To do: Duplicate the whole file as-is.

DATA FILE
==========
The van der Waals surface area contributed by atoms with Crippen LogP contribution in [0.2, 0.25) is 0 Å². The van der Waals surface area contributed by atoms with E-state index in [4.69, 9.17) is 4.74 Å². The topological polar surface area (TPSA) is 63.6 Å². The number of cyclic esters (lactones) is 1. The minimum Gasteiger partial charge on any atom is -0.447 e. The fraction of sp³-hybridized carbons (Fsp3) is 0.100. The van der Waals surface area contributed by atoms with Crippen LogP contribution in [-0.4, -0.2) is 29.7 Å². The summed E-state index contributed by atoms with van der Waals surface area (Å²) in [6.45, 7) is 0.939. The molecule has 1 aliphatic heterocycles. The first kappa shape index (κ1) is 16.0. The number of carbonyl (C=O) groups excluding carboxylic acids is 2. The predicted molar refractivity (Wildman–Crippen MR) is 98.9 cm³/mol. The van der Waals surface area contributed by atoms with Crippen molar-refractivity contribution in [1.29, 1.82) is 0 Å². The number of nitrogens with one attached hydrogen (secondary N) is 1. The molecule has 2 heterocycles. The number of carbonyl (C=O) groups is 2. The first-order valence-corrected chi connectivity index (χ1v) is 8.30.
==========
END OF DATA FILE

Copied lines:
The van der Waals surface area contributed by atoms with Crippen LogP contribution in [0.2, 0.25) is 0 Å². The van der Waals surface area contributed by atoms with E-state index in [4.69, 9.17) is 4.74 Å². The topological polar surface area (TPSA) is 63.6 Å². The number of cyclic esters (lactones) is 1. The minimum Gasteiger partial charge on any atom is -0.447 e. The fraction of sp³-hybridized carbons (Fsp3) is 0.100. The van der Waals surface area contributed by atoms with Crippen LogP contribution in [-0.4, -0.2) is 29.7 Å². The summed E-state index contributed by atoms with van der Waals surface area (Å²) in [6.45, 7) is 0.939. The molecule has 1 aliphatic heterocycles. The first kappa shape index (κ1) is 16.0. The number of carbonyl (C=O) groups excluding carboxylic acids is 2. The predicted molar refractivity (Wildman–Crippen MR) is 98.9 cm³/mol. The van der Waals surface area contributed by atoms with Crippen molar-refractivity contribution in [1.29, 1.82) is 0 Å². The number of nitrogens with one attached hydrogen (secondary N) is 1. The molecule has 2 heterocycles. The number of carbonyl (C=O) groups is 2. The first-order valence-corrected chi connectivity index (χ1v) is 8.30.